Estimates of the proportion of the working population employed in each occupation group in each country for 1990 and 2010 were based on data from the International Labour Organization (ILO) Labour Force. This information was available on the ILO website data search engine LABORSTA Internet.30 The proportion of the population which was working (the Economically Active Population (EAP)) was also obtained from the ILO LABORSTA Internet site. All information was available separately for males and females, and the EAP data were also available for each GBD 2010 age group. The ILO data came primarily from national censuses and secondarily from national Labour Force Surveys.

The LABORSTA database contains 8849 data points for at least one of the seven occupational categories for 133 of the 187 GBD countries. To get a complete time series for all countries, we used a three-step regression process, applied separately for each sex and each of the seven ISCO 1988 occupational categories. We also corrected for potential bias that arises due to the different ISCO classifications that were used to classify occupation types by including a dummy variable indicating whether ISCO Revision 1988 was used using the reference classification of ISCO Revision 1968. The first step involved a linear regression on the logit-transformed percentage and a set of covariates. The second step smoothed residuals across space and time to incorporate information for nearby countries and time. Finally, we used a Gaussian process regression that incorporated the variance of the data and model predictions. The estimates of the percentage of workers in each occupational category were then rescaled so that they summed to one by dividing each estimate by the sum of all the estimates. This was then multiplied by the EAP proportion to determine population-level exposure.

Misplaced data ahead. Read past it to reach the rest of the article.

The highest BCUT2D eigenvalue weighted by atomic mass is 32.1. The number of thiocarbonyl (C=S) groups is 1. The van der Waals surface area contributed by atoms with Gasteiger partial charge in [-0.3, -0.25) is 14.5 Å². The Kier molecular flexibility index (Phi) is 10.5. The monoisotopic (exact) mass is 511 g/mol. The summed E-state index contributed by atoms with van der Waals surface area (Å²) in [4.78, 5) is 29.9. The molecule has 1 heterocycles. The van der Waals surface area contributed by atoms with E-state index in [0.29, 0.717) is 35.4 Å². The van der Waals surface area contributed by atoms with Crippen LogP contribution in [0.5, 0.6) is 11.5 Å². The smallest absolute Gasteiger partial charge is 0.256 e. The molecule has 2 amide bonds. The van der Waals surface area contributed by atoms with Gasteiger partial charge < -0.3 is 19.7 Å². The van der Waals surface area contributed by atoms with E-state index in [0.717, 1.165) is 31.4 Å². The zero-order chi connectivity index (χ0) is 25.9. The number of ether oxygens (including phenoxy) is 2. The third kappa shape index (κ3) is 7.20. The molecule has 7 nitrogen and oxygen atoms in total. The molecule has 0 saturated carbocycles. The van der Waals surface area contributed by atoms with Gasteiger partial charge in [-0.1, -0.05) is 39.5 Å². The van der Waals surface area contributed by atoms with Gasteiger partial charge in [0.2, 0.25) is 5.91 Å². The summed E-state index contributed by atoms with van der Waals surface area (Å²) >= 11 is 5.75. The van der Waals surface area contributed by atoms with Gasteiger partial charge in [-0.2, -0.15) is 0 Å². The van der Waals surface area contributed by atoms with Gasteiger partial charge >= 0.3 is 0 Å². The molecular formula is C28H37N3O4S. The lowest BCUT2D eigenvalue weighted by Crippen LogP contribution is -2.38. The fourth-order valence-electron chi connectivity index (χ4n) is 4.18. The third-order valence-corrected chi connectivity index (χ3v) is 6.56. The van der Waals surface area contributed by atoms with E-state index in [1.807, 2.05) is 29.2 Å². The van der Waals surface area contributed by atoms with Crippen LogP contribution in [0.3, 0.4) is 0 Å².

Risk estimates

Information on risk estimates was obtained by conducting a systematic review of international literature and a meta-analysis of relevant results (manuscript in preparation). In brief, all relevant epidemiological studies of LBP risk by occupational group, published between 1990 and 2005, were sought. After initial screening on the basis of title and abstract, removal of duplicates and exclusion of those for whom a full paper in English was not obtainable, 161 papers remained. One hundred and fifty-two of these were excluded on the basis of relevance and methodological quality (eg, significant potential for selection or measurement bias or incomplete control of confounding), leaving nine relevant studies that provided data in a form suitable for calculation of the relative risk (or OR) for the outcome of interest in at least one of the exposure groups.31–38

The exposure category used to calculate the background rate was clerical and related workers because that occupation group was used as the referent group, on the basis of little to no exposure to the occupational factors noted above, in the majority of studies selected in the review. Where required and appropriate, the published data in the studies were regrouped or reanalysed to allow calculation of risk estimates that could be combined. Relative risk, OR from case–control sampling and prevalence OR were considered equivalent for the purposes of the meta-analysis. Meta-analysis was conducted using the MetaXL program.39 The same risk estimates were used for males and females and for all age groups (table 1). Further details are available from the authors.

Table 1